You perhaps want to read some books on the theology of the Trinity as taught throughout the centuries by the Catholic Church. It is difficult for us to craft appropriate answers. At least for me. All of what you say has been already addressed, literally ad nauseam. You are not the first one that ponders over these things!
It is impossible to assert what you assert, for it is rooted on an erroneous understanding of the nature of God.
I’ll try to express a very basic idea here, bear with me.
The concept of “person” is only definable within the indivisible unity of God’s nature with regards to the origin of each person.
God the Father is the Creator of all things.
When we think of ourselves, we have an image of ourselves in mind, an imperfect image that is destined to disappear as other thoughts arise. When God the Father thinks of Himself, this Thought is a perfect thought, and is the Son, the living Word of God, who would say:
The Son can do nothing of his own accord, but only what he sees the Father doing.
If you have seen me, you have seen the Father, for I and the Father are one.
Thus the Son is generated, not created, consubstantial with the Father, “light from light”, “true God from true God”.
Indeed through revelation we know that “everything was made through Him” (the Son) “and without Him nothing was made”. We also know that He said: “the Father does not judge anyone, but has given all judgment to the Son”. Indeed, the Father gives everything to the Son as His divine inheritance, and the Son says: “All power has been given to me in heaven, on earth, and under the earth”. This is God’s will, because in the Son the Father is well-pleased, and because in the Son all of God’s children are gathered into one mystical Body, of which the Son is Head.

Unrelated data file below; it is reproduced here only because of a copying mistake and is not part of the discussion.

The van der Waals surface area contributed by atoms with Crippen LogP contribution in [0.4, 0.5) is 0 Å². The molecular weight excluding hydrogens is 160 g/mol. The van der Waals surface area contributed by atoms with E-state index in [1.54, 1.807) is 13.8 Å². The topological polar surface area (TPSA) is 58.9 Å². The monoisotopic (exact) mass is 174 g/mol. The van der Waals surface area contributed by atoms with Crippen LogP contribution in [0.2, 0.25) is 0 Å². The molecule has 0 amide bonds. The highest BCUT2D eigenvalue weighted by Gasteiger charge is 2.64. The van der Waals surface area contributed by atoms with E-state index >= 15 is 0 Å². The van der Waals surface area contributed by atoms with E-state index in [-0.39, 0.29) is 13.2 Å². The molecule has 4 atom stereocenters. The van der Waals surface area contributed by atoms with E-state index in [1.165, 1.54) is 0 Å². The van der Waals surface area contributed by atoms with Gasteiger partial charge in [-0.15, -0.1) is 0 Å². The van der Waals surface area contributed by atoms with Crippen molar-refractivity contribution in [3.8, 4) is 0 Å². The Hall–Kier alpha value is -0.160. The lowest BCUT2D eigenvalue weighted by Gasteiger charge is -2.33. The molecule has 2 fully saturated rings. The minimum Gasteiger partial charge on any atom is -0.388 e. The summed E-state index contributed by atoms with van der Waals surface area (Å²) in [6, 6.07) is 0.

As it is natural, the Father and the Son, acknowledging each other, love each other. When this occurs between creatures, this love is strong indeed, but imperfect. Between the Father and the Son, who in truth are still One God, this love is perfect, in fact, is a living love and a perfect bound. This love is what is called the Holy Spirit, love of the Father and the Son, who proceeds from the Father and the Son, and with the Father and the Son receives one same adoration and glory. It is the Holy Spirit, this love, which unites the One nature of God. It is this Spirit who inspires the prophets to speak of God, and of the Father and the Son. And if you read the Bible, especially Psalms and Isaiah, you will find many of this dialogues between the Father and the Son narrated by the Holy Spirit through the prophets.
Do understand that the Son, as God and as one with the Father and the Holy Spirit, existed even before time itself came into existence. Only at a certain moment in time did the Son take human flesh to fulfill the salvation of mankind:
I did not come to condemn the world, but that the world may be saved through me.
By the will of the Father and the power of the Holy Spirit was the Son himself to become human. In doing this, the Spirit that united the Father and the Son now reached throughout all humanity: this Spirit, though the Son, who had become true man, extended to all of humanity to gather them into one:
As the Father has loved me, so I have loved you. Remain in my love.
I want them to be one, Father, just like you and I are one.
This is why when we address God in the most excellent prayer of Christianity, we say at one point to the Father, referring to the Son:
through Him, with Him, and in Him, to you, God the Father Almighty, in the unity of the Holy Spirit, all honor and glory forever and ever.
This literally means that after the incarnation of the Son, by being united with Him we partake of the divine nature. For this reason the apostles of the Son were very explicit in their teachings: “your body is not your own, but the temple of the Holy Spirit.” And they taught that there is only one body, of which we are all members, and of which the Son is head."
I hope that any of the above has provided some insight. Remember that it is literally impossible for human beings to understand the divine mystery of God’s nature. It is only through revelation that we begin to grasp the trinitarian nature of God, but even this way we cannot express it if not partially. But our knowledge, while limited, is incredibly sound.